for (i=0;i<256;i++)
    buffer[i] = 0;

// set a timeout of about 2 seconds

buffer[0] = 0x0;
buffer[1] = 0x0;
buffer[2] = 0x8;
buffer[3] = 0x0;
setsockopt(socket_handle, 0, SO_TIMEOUT, buffer, 200);

buffer[2] = 0;       //reset since we used this in call to setsockopt
buffer[0] = 0x23;    // No warning/NTP Ver 4/Client

address.sin_addr[12] = TIME_NIST_GOV_IP_MSB;
address.sin_addr[13] = TIME_NIST_GOV_IP_2;
address.sin_addr[14] = TIME_NIST_GOV_IP_3;
address.sin_addr[15] = TIME_NIST_GOV_IP_LSB;
address.sin_port = htons(NTP_PORT) // port number

sendto(socket_handle, buffer, 48, 0, &address, sizeof(struct sockaddr));
recvfrom(socket_handle, buffer, 256, 0, &address, sizeof(struct sockaddr));

//IAR uses little Endian for storing data, so reorganize the data before   //converting it to long

timeStamp = *(unsigned long *)(&buffer[0]);

formatTimeString(timeStamp, "London", last_time_reading_1);
formatTimeString(timeStamp - (6 * SECONDS_PER_HOUR), "Dallas",                      last_time_reading_2);

formatTimeString(timeStamp + (5 * SECONDS_PER_HOUR) + (30 * SECONDS_PER_MINUTE), "Bangalore", last_time_reading_3);

formatTimeString(timeStamp - (10 * SECONDS_PER_HOUR), "Honolulu",

last_reading_seconds = getTimeSeconds();
The SNTP client module was implemented following RFC 1361. The SNTP module communicates with using the UDP protocol to request a time stamp. Note that the IP address for is set manually, as DNS lookup support was not available when this application note was written.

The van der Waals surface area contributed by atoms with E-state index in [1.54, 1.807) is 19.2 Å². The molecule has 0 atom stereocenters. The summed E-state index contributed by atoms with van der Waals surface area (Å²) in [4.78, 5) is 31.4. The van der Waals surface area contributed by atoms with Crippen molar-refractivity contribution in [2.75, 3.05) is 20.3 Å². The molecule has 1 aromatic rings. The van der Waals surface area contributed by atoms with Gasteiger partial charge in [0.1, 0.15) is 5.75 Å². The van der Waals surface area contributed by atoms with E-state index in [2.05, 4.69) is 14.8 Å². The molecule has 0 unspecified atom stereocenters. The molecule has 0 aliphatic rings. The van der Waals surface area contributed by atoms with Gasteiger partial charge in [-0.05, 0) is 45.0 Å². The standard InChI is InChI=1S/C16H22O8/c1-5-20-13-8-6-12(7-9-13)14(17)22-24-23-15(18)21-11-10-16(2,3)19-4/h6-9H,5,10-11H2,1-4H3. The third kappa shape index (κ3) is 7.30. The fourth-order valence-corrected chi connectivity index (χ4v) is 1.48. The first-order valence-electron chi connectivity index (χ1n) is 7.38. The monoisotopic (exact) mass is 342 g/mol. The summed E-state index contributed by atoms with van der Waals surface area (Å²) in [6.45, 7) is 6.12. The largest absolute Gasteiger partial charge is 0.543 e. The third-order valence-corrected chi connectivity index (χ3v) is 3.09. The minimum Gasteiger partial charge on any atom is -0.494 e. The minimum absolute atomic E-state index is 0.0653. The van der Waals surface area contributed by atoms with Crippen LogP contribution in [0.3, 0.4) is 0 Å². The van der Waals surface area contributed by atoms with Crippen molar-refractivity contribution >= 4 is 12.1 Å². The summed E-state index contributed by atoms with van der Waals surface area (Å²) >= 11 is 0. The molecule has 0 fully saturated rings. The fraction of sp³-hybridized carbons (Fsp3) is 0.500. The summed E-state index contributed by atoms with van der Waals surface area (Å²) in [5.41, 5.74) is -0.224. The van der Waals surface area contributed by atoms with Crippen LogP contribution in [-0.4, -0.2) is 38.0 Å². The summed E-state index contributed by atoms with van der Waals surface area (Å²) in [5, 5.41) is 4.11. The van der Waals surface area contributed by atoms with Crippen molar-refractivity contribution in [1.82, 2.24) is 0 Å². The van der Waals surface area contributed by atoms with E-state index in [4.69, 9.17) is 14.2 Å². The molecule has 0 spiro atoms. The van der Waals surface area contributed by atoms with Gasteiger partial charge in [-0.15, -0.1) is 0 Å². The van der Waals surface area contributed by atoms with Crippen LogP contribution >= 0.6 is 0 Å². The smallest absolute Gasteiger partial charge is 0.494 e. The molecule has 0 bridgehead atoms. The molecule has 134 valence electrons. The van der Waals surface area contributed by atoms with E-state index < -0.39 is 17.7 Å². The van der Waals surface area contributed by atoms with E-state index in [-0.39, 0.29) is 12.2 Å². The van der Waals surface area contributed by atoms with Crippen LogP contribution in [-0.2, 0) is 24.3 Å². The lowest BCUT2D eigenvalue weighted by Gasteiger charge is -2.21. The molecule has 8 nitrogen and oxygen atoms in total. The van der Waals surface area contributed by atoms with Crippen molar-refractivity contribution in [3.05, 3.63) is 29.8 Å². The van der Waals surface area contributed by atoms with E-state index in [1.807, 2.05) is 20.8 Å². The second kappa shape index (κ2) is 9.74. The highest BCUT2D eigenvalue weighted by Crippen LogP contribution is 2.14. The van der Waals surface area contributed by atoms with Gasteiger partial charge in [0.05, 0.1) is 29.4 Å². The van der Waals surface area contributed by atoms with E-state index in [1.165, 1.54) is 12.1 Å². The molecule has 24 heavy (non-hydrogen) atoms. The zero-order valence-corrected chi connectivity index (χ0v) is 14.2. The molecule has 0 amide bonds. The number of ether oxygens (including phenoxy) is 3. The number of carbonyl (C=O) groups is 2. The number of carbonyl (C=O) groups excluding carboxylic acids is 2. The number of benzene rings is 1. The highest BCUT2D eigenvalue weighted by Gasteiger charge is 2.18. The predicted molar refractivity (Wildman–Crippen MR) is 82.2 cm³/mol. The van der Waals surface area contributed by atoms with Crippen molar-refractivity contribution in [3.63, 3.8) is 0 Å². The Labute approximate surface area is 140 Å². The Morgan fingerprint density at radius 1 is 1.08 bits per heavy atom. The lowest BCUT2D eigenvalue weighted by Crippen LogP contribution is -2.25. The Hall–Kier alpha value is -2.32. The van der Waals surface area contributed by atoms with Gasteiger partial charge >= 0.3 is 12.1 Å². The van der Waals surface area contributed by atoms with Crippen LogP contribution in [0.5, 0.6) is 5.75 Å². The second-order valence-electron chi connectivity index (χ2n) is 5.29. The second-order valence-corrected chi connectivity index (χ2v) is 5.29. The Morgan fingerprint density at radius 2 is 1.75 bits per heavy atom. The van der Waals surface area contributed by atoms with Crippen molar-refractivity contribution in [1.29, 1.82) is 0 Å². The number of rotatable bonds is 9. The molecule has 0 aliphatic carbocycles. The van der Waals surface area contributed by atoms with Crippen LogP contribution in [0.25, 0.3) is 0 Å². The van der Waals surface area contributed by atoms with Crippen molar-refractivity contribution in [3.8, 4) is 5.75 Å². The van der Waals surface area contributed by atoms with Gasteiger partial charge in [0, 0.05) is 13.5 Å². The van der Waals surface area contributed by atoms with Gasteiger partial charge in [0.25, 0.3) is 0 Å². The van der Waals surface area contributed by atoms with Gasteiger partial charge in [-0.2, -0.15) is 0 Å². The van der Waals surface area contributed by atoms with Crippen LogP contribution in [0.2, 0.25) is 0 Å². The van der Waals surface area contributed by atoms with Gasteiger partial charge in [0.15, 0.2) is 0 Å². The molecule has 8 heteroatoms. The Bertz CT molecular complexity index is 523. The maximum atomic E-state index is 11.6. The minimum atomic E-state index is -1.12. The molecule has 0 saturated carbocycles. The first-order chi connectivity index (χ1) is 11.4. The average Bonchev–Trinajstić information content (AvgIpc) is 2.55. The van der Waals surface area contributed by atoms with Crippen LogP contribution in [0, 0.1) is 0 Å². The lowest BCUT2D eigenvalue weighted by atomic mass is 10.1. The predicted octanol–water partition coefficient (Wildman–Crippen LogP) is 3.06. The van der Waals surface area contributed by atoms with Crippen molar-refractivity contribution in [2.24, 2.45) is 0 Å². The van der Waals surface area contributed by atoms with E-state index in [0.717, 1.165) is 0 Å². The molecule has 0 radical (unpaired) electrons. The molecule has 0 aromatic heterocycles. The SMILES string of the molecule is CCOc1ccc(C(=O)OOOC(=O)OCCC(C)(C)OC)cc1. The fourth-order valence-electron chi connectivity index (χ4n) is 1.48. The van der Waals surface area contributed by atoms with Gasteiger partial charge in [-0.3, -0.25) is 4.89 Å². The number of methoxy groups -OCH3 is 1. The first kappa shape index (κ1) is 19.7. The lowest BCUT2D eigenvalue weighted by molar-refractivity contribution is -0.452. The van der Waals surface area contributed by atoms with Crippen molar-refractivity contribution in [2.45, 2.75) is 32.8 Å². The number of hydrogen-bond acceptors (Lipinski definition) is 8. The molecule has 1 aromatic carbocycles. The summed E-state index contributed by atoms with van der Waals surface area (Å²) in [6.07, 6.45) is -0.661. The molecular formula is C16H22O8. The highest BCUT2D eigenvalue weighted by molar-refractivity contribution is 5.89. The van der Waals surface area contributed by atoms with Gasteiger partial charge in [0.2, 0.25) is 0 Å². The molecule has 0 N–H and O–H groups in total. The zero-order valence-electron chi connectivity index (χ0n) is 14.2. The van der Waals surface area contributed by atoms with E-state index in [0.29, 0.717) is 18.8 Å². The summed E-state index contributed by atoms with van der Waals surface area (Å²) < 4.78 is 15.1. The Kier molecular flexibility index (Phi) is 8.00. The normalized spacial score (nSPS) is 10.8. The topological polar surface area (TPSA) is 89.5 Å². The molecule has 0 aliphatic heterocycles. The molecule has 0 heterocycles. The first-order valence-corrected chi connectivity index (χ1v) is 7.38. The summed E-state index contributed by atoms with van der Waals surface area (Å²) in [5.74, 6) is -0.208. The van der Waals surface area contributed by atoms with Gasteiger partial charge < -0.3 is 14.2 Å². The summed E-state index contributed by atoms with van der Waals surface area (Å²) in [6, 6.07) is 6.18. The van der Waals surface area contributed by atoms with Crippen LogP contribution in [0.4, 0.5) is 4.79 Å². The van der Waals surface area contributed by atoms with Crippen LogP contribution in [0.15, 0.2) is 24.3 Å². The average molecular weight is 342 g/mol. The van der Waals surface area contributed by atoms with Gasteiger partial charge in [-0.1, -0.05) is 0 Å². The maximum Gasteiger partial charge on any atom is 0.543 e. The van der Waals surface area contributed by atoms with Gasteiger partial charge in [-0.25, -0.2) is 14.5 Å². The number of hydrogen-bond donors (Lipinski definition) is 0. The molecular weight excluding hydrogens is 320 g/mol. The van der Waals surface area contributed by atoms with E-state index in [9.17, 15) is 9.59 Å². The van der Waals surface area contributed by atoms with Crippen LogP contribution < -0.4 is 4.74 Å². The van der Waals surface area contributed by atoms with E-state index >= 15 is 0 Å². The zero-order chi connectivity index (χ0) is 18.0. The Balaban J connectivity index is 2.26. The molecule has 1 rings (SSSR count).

First, a datagram socket is created and given a timeout of about 2 seconds (0x800==2048 milliseconds). This ensures that if the communication fails with our chosen server, we will not wait forever for a response.
The next line sets the options for the request. These bits are described in section 3 of RFC 1361. The value 0x23 requests no warning in case of a leap second, requests that NTP version 4 be used, and states that the mode is Client. After we send the request and receive the reply using the common datagram functions sendto and recvfrom, the seconds' portion of the timestamp value is assigned to the variable timeStamp, and then adjusted to the reference epoch January 1, 1970. The function formatTimeString is used to convert the time stamp into a readable string, such as "In London it is 05:33:19 on May 11, 2005."
The function getTimeSeconds is used to determine when the last time update was based on the DS80C400's internal clock. As the program only updates about once every 60 seconds, the HTML page time.html will use this value to report how long it has been since the last time update. Finally, the socket is closed and the SNTP client goes to sleep for another 60 seconds.

The simple HTTP server

Another sub-module of the time-server application is a web server. The HTTP server in this application is implemented as a very simple version of an HTTP server, as described by RFC 2068. In our version, only the GET method is supported, input headers are ignored, and few output headers are given. The File System library was not available when this application note was written, so the sample application dynamically generates HTML pages.